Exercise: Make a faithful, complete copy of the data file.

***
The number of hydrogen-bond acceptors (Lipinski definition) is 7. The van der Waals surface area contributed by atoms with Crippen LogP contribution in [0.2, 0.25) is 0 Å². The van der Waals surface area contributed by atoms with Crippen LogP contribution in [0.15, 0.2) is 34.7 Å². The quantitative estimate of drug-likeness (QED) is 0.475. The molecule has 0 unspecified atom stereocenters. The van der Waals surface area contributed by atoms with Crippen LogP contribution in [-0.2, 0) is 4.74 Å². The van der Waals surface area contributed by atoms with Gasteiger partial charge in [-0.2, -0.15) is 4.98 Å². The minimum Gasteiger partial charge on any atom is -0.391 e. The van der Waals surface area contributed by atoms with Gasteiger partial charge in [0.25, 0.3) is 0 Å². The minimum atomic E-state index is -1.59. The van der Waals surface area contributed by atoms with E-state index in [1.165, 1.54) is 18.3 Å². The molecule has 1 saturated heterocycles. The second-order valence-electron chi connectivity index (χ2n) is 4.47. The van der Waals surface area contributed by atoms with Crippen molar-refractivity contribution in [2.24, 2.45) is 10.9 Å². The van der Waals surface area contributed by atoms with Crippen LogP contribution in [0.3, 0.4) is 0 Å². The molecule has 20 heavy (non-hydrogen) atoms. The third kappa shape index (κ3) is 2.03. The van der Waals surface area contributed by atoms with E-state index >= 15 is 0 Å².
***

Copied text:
The number of hydrogen-bond acceptors (Lipinski definition) is 7. The van der Waals surface area contributed by atoms with Crippen LogP contribution in [0.2, 0.25) is 0 Å². The van der Waals surface area contributed by atoms with Crippen LogP contribution in [0.15, 0.2) is 34.7 Å². The quantitative estimate of drug-likeness (QED) is 0.475. The molecule has 0 unspecified atom stereocenters. The van der Waals surface area contributed by atoms with Crippen LogP contribution in [-0.2, 0) is 4.74 Å². The van der Waals surface area contributed by atoms with Gasteiger partial charge in [-0.2, -0.15) is 4.98 Å². The minimum Gasteiger partial charge on any atom is -0.391 e. The van der Waals surface area contributed by atoms with Gasteiger partial charge in [0.25, 0.3) is 0 Å². The minimum atomic E-state index is -1.59. The van der Waals surface area contributed by atoms with E-state index in [1.165, 1.54) is 18.3 Å². The molecule has 1 saturated heterocycles. The second-order valence-electron chi connectivity index (χ2n) is 4.47. The van der Waals surface area contributed by atoms with Crippen molar-refractivity contribution in [2.24, 2.45) is 10.9 Å². The van der Waals surface area contributed by atoms with Crippen LogP contribution in [0.3, 0.4) is 0 Å². The molecule has 20 heavy (non-hydrogen) atoms. The third kappa shape index (κ3) is 2.03. The van der Waals surface area contributed by atoms with E-state index >= 15 is 0 Å².